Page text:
You may have someone nominate you at the RA next Monday, respond to this post with a simple “I’m interested”, or PM this page indicating your interest and the district in which you live (that information will be shared with the MNEA Nominations & Elections Chair).
If you currently serve on the PACE Committee, you can do the same if you wish to run for your seat again. There are no term limits on MNEA-PACE.
Per MNEA Election Guidelines, no one intending to run for any position may publicly campaign until after the adjournment of the meeting next Monday.
I advise everyone to get involved if you can. To question leadership, but not their commitment to the union.
Meanwhile, there needs to be a deeper and more honest conversation about the impact of MNPS’s current discipline policy. Before it’s too late.Though some would argue that it already is to late.
It never ceases to amaze me how we keep doing the same things over and over while expecting different results. Over the weekend the mayor announced the creation of a brand new kitchen cabinet to focus on priority schools that looks a whole lot like old cabinets. Here’s the list, which seems to be made up of more USN parents than priority school parents,
- Dr. Shawn Joseph, MNPS Superintendent
- Dr. Sharon Gentry, MNPS School Board Chair
- Harry Allen, Chief Relationship Officer, Studio Bank, MNPS graduate and 2018 NPEF Distinguished Alumni Award Recipient
- Dr. Jarred Amato, Teacher, Maplewood High School
- Katie Cour, President and CEO, Nashville Public Education Foundation
- Ericka Myles Dixie, Librarian, Alex Green Elementary School
- Dr. Vince Durnan, Director, University School of Nashville
- Chris Echegaray, Community Achieves Site Manager, Whitsitt Elementary School
- Nancy Eisenbrandt, COO, Nashville Area Chamber of Commerce
- Bob Kucher, VP of Programs & Partnerships, PENCIL
- Dr. Watechia Lawless, Principal, Napier Enhanced Option Elementary School
- Tameka Marshall, Teacher, Norman Binkley Elementary School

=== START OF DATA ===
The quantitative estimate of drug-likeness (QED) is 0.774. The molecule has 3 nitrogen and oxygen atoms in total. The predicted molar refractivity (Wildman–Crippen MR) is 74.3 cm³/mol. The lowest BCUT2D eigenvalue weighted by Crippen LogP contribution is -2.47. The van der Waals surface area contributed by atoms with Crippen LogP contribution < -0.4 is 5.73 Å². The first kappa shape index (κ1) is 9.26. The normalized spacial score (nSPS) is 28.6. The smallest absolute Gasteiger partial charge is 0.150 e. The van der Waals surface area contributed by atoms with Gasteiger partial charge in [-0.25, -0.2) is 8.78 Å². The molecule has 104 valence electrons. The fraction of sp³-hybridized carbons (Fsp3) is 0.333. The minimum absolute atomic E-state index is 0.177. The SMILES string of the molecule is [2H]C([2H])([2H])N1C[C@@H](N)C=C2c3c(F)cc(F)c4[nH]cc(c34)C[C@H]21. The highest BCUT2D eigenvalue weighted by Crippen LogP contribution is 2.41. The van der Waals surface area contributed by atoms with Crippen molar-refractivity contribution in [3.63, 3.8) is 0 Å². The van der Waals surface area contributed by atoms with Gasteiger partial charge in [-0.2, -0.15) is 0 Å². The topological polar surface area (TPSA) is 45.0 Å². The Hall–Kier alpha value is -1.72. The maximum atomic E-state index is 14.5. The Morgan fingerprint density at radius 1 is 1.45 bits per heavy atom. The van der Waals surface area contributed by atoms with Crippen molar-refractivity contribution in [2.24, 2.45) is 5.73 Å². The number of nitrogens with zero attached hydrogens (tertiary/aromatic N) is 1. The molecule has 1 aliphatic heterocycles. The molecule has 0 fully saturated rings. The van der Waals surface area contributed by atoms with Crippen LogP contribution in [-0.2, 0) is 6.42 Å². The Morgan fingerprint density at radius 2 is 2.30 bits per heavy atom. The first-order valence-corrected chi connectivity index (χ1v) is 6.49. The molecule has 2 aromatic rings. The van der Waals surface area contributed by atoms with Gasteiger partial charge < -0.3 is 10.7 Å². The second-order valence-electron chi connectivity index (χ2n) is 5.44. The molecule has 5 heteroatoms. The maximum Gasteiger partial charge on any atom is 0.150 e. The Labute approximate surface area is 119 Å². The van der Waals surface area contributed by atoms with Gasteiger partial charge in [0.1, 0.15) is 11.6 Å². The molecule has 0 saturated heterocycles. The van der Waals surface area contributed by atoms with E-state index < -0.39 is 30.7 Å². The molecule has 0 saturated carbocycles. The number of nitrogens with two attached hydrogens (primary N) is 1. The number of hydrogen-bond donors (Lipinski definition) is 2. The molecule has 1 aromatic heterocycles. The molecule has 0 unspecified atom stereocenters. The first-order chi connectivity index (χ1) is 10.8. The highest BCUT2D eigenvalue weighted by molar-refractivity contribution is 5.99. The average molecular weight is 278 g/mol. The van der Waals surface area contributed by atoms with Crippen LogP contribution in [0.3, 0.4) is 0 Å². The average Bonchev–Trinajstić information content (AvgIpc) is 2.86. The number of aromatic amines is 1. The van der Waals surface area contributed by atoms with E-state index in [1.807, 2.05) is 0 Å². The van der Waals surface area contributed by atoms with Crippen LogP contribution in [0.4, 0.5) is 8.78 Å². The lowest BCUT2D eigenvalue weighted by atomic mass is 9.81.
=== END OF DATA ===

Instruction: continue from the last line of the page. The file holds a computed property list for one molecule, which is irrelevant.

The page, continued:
- Erin O’Hara, Executive Director, Tennessee Education Research Alliance
- Robert Taylor, Director- Men’s Initiative, Tennessee State University
- Dwayne Tucker, CEO, LEAD Public Schools
- Derrick Williams, COO, Communities in Schools
- Tomás Yan, Teacher, Antioch Middle School
- Maria Paula Zapata, Family Engagement Manager, Conexión Américas
A quick perusal shows a number of notable exclusions to the list. The district Executive Director of Priority Schools fresh off of a big promotion and raise is not on the list. The Mayor’s education advisor Indira Dammu is not on the list. Dr. Sharon Gentry whose district has the most priority schools and has since the list’s inception is on the list. Jai Sanders a parent instrumental in helping Inglewood get off the priority school list is not on the list. Neither of the principals who helped their schools, Pearl Cohn and Inglewood, exit the priority school list is included in the cabinet. Veshia Hawkins, an education blogger who ranks among the strongest advocates for priority schools citywide, not on the list. I love Jarred Amato, but it seems like every time one of these advisory boards are created, the first action is to call Amato, with the second action being to ignore his insight once he agrees to participate.
According to the press release, the group will be charged as follows,
The group’s three meetings will focus on the following: learning about state and district strategies to support Priority schools and identifying promising practices from other districts and across the country to support school improvement. The group will also be tasked with outside data review and reading to prep for each session. The work of the group will inform practices at all MNPS schools, where applicable.
Um…perhaps the work could have been expedited if people who have already done their homework had been appointed? No offense to anyone who is on the list, but how is the director of a highly exclusive private school an expert on the needs of priority schools? Looking at the list, all I see is people who will most likely issue the same response. Where is the voice that will push for deeper examination and ask the hard questions that will result in truly meaningful policy?
I suspect this cabinet is merely an exercise in giving cover to Dr. Joseph and the district’s lack of meaningful action towards priority schools. Look at us, we pulled together a focus group. You know that means we are serious.
Outgoing State Commissioner of Education, Candice McQueen, before departing indicated a lack of satisfaction with MNPS’s reaction to the growth in the number of priority schools and new Commissioner, Penny Schwinn, has a history of dealing harshly with schools that fail to make adequate yearly progress, so I’m not convinced this is a viable action step. Someday maybe our actions will match our words and we will exhibit the level of commitment needed to reduce the number of priority schools, but I’m not seeing evidence that today is that day.